On the morning of September 28, 2015, Plaintiff King, who is a black man in his mid-twenties, drove his girlfriend's car and picked up his passenger, Donovan Brown, in Warrior, Alabama, to drive Brown to Birmingham. At the time King picked up Brown, he had no knowledge that Brown was carrying a gun or that Brown had outstanding warrants for his arrest. Shortly after King picked up Brown, Defendant Warrior police officer Ricky Pridmore, who is white, stopped King's vehicle in an “overwhelmingly white suburb” of Warrior and requested that King and Brown produce identification. King complied; however, Brown had no identification and gave the officer a false name.

         After conducting a background check, Officer Pridmore discovered that Brown had not given his real name, and he asked Brown why. Brown then candidly responded that he did so because he had four outstanding warrants for his arrest and was presently carrying a gun illegally. According to the facts, this conversation somehow occurred while Officer Pridmore was in his own vehicle, and when the officer then returned to King's car, Brown opened the passenger door and ran away on foot. Officer Pridmore removed King from his car, handcuffed him, and placed him in the backseat of the patrol vehicle.

         Other police officers, all of whom were white, arrived on the scene to help locate Brown. For the next two hours, King remained handcuffed in Officer Pridmore's vehicle. According to King, at most, the officers had evidence that King was guilty of driving on an expired tag with a suspended license. Nevertheless, they told King that “you are in serious trouble, ” “we are going to put some serious charges on you unless you cooperate with us.” (Compl. Doc. 1, at 6 ¶ 25).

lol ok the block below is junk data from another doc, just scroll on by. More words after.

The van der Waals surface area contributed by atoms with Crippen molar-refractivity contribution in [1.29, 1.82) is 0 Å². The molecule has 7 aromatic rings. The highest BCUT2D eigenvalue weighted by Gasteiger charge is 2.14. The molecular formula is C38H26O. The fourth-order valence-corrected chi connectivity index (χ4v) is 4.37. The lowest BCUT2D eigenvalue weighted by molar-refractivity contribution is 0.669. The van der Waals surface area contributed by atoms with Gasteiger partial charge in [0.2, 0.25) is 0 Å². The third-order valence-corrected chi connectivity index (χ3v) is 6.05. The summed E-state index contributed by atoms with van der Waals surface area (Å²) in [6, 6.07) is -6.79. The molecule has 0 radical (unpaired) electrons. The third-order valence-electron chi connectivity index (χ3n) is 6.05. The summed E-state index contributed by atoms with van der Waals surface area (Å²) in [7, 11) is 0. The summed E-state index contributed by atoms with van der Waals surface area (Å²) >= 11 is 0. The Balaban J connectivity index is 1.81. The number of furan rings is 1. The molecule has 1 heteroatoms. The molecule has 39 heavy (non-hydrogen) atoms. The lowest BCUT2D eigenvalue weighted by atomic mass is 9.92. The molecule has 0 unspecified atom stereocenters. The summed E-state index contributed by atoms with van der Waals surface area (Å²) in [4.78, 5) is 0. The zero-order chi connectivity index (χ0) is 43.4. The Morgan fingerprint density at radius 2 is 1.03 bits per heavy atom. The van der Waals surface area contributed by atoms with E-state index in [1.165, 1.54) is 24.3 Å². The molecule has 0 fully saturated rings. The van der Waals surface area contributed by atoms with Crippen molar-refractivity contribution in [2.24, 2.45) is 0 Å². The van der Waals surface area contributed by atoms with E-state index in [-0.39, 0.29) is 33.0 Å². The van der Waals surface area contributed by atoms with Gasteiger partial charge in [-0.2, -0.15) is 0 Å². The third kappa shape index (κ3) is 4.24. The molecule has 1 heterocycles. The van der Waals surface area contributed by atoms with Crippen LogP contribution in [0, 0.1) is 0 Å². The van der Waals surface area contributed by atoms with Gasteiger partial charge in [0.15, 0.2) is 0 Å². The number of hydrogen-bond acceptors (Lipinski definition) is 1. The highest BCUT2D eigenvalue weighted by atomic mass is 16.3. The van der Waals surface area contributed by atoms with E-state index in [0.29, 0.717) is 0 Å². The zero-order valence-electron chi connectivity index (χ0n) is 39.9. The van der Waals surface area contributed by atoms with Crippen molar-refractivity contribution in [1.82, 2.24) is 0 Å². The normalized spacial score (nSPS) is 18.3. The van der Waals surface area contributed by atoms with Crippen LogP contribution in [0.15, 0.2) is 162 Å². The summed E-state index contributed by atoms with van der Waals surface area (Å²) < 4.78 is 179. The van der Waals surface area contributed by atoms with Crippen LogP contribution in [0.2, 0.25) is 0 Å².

King answered the officers' questions, giving them Brown's real name. However, the officers wanted more. They took King's cell phone and put together a plan to catch Brown that would involve King arranging to give Brown a ride and the officers surrounding King's car at the pick up spot and apprehending Brown. The officers told King he had no choice but to cooperate with them, and, if he did not, they threatened to file charges against him, tow his car, and take him to jail. At no time did the officers advise King that he was free to leave or that he could choose not to participate in their scheme to apprehend Brown, and King insists that his participation was not voluntary. Further, they did not offer to pay him to assist them. Despite their knowledge that Brown had outstanding warrants, was carrying a gun, and had a history of felony convictions, the officers gave King no training about keeping himself safe and gave him no equipment, such as a Kevlar vest, with which to protect himself.